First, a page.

The Hoax


by Johnny Web (Uncle Scoopy; Greg Wroblewski)

The Hoax is the psuedo-historical story of how an author named Clifford Irving convinced the famous publishing house McGraw-Hill that he was co-writing an authorized autobiography of Howard Hughes back in the early seventies, even though Irving had never met Hughes, and didn't even know much about the eccentric billionaire when he conceived the  project. The entire project was nothing but smoke and mirrors. Irving thought he could pull off this quixotic endeavor because "the aviator" was an eccentric recluse who never contacted the outside world, and might be both physically and mentally ill, and would therefore not come forward to deny his involvement in the autobiography. Irving came close to pulling it all off. Although there were doubters at every step of the project, the author managed to bluff his way past just about every skeptic. Some of his persuasive skills were innate. Some came from his assiduous research. By the time he was exposed, Irving had became such an expert on his subject that he could deliver convincing anecdotes in Hughes's own idiolect, and could even fool handwriting experts with forgeries of Hughes's famous handwritten letters.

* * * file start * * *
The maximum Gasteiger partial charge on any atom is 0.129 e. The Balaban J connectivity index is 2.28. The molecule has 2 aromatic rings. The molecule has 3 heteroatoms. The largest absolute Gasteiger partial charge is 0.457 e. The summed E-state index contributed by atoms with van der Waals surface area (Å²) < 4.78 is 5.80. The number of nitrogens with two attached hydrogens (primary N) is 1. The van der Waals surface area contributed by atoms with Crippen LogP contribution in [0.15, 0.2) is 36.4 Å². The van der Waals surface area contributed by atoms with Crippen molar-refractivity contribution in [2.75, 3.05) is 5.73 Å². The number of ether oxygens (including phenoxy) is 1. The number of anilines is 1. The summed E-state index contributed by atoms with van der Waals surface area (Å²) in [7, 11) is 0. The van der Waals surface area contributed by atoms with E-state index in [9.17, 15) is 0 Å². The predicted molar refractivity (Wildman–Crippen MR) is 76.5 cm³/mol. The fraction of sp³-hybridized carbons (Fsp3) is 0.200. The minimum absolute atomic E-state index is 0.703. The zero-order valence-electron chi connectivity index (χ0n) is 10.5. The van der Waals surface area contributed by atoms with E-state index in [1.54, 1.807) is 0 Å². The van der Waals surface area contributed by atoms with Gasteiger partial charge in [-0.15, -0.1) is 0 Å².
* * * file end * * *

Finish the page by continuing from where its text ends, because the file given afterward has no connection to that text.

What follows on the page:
The final key to Irving's (temporary) success was pure serendipity. Irving happened to get a copy of an unpublished memoir written by Noah Dietrich, Hughes's closest associate, and that document included a nearly verbatim records of a previously unrevealed conversation with a top magazine editor. Since the influential editor had never told anyone about the conversation, this knowledge enabled Irving to persuade him that the account had come from an interview with Hughes himself.